Just Google the phrase "employee onboarding checklist" and you'll be bombarded with advice for welcoming a new staff member for your organization. Sources as diverse as the Harvard Business Review to email marketing firm Constant Contact to the Society for Human Resource Management all recommend a pretty standard array of best practices for employee onboarding: have the new-hire fill out critical paperwork, have their workstation ready when they arrive, introduce them to coworkers, and take them to lunch.
Nearly all of these checklists recommend a lengthy monitoring period for the new employee, with HR check-ins at the end of their first day, week, month, and quarter. These checklists assume you'll dump a truckload of information on your new employee in their first few days, and then check up on them days and weeks later to see how much (if any) of this data was retained or useful.
The first thing missing from each of these new employee onboarding checklists is patience. Hiring managers, recruiters, and human resources staff should look at decompressing the onboarding process as much as possible. The speed of information delivery must match the speed at which your prize new employee can absorb all the help you're giving them. Otherwise, new employee orientation risks becomes a source of disorientation.
You need an onboarding campaign, not an onboarding crash-course.
Consider the following changes to your employee onboarding process:
1. Breakup the paperwork.
New employees must fill out a dizzying array of forms and documents in order to enroll in payroll, benefits programs, security credentialing, and a host of other critical functions. These forms don't all have to be filled out the first day. Wherever possible and practical, space out the deadlines for document completion so your new employee's first week on the job isn't spent as an unofficial human resources intern.
2. Disassemble the employee handbook.
Everything from holiday schedules to dress codes to social media policies to corporate mission statements are jammed into little printed handbooks (or PDF files) that employees are expected to peruse and memorize in their non-copious spare time during their first few days on the job. Instead of dumping a handbook in a new-hire's lap and hoping it gets read, try delivering a section of the handbook each day or so over a the course of a few weeks so that it becomes a regular part of the employee's schedule. That way, they have an actual chance of retaining the information your HR department so dutifully assembled.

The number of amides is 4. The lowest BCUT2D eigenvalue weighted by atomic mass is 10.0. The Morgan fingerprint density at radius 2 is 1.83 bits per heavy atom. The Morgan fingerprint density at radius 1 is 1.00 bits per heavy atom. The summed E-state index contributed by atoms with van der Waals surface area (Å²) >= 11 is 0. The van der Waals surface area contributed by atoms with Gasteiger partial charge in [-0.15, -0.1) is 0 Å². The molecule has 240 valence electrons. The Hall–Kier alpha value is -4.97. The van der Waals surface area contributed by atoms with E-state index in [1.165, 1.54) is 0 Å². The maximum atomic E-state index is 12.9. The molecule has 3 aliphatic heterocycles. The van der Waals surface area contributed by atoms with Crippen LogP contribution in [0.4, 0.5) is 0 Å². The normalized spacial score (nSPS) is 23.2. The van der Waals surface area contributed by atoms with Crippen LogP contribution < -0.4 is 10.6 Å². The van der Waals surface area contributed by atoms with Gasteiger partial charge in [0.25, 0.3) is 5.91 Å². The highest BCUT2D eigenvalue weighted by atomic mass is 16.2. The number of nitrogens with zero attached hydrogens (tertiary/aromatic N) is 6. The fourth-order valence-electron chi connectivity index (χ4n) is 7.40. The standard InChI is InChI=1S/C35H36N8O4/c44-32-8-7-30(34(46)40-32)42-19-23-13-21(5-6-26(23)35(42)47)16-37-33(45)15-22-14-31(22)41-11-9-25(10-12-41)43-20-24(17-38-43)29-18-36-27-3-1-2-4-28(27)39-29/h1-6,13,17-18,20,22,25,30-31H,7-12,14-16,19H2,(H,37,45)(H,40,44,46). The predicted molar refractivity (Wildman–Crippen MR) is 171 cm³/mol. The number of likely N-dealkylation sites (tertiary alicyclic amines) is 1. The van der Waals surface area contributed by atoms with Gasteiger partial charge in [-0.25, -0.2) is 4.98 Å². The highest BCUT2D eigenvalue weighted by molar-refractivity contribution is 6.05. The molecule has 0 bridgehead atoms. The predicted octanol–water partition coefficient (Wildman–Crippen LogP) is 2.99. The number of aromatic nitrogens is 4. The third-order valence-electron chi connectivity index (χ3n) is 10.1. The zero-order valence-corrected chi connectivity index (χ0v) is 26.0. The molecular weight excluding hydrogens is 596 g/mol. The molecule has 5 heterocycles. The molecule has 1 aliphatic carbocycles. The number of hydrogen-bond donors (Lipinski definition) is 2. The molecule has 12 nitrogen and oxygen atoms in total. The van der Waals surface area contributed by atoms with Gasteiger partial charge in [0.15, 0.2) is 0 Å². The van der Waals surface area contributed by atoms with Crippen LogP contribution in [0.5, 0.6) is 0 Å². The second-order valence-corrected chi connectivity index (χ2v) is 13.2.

3. Space out the introductions.
One of the time-honored rituals of an employee's first day on the job is the tour of the office wherein the new-hire is introduced to a parade of faces and their associated names and job functions. Very few of us can remember who we met on our first day at work, let alone what they do. While the office tour is absolutely valid for acclimation, a good onboarding campaign will schedule regular re-introductions of new employees to critical staff members. Over the course of their first few weeks, a new-hire should have met not just their everyday peers, but have a grasp on who department leaders are (and what their departments do), as well as who to go to for help with HR issues, technology problems, or simple facilities complaints (like a lack of toilet paper in the bathroom).
4. Make onboarding happen online (where everything else happens).
Forward-thinking organizations are adopting messaging apps like Slack, HipChat, and Microsoft Teams to replace siloed communications tools like paper documents, phone calls, and emails. It's time human resources—particularly employee onboarding—caught up. If you want to build a culture of online communication, it should start from Day One with a notable share of onboarding information-delivery occurring in these communications apps. There's no better way to avoid the dreaded stack of new-hire forms, or mind-numbing hours of orientation videos and seminars.
You can try out the onboarding innovations above with Talla's Intelligent Onboarding Assistant. It allows you to schedule onboarding campaigns within messaging apps like Slack and HipChat.
If you're ready to build a true, patient, 21st-century onboarding process with modern tools and decompressed techniques, Talla's Onboarding Assistant is where you must start.